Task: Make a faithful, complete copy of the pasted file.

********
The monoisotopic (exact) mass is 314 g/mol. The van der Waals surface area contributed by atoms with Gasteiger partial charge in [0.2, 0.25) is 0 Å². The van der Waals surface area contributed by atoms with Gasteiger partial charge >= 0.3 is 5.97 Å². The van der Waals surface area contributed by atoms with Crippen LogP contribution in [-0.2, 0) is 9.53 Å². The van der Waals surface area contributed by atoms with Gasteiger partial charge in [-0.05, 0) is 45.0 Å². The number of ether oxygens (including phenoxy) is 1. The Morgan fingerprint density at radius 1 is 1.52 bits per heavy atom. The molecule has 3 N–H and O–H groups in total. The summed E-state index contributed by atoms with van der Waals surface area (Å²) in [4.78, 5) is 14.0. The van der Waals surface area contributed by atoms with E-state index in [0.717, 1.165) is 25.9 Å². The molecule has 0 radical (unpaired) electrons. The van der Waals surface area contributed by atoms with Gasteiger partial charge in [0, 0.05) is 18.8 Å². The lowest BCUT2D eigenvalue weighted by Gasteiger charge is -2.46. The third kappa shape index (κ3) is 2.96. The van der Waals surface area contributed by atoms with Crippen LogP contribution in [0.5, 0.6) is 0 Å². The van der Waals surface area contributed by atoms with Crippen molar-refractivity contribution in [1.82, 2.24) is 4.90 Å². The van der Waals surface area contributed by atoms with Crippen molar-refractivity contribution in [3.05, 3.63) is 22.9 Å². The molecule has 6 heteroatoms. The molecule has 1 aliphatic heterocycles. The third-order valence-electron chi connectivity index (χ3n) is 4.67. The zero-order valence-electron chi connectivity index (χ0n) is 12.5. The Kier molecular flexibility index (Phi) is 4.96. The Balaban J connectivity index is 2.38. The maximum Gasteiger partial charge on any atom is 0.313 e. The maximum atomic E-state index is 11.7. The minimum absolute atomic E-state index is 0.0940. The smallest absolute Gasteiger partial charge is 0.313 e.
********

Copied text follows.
The monoisotopic (exact) mass is 314 g/mol. The van der Waals surface area contributed by atoms with Gasteiger partial charge in [0.2, 0.25) is 0 Å². The van der Waals surface area contributed by atoms with Gasteiger partial charge >= 0.3 is 5.97 Å². The van der Waals surface area contributed by atoms with Crippen LogP contribution in [-0.2, 0) is 9.53 Å². The van der Waals surface area contributed by atoms with Gasteiger partial charge in [-0.05, 0) is 45.0 Å². The number of ether oxygens (including phenoxy) is 1. The Morgan fingerprint density at radius 1 is 1.52 bits per heavy atom. The molecule has 3 N–H and O–H groups in total. The summed E-state index contributed by atoms with van der Waals surface area (Å²) in [4.78, 5) is 14.0. The van der Waals surface area contributed by atoms with E-state index in [0.717, 1.165) is 25.9 Å². The molecule has 0 radical (unpaired) electrons. The van der Waals surface area contributed by atoms with Gasteiger partial charge in [0, 0.05) is 18.8 Å². The lowest BCUT2D eigenvalue weighted by Gasteiger charge is -2.46. The third kappa shape index (κ3) is 2.96. The van der Waals surface area contributed by atoms with Crippen LogP contribution in [0.5, 0.6) is 0 Å². The van der Waals surface area contributed by atoms with Crippen molar-refractivity contribution in [1.82, 2.24) is 4.90 Å². The van der Waals surface area contributed by atoms with Crippen molar-refractivity contribution in [3.05, 3.63) is 22.9 Å². The molecule has 6 heteroatoms. The molecule has 1 aliphatic heterocycles. The third-order valence-electron chi connectivity index (χ3n) is 4.67. The zero-order valence-electron chi connectivity index (χ0n) is 12.5. The Kier molecular flexibility index (Phi) is 4.96. The Balaban J connectivity index is 2.38. The maximum Gasteiger partial charge on any atom is 0.313 e. The maximum atomic E-state index is 11.7. The minimum absolute atomic E-state index is 0.0940. The smallest absolute Gasteiger partial charge is 0.313 e.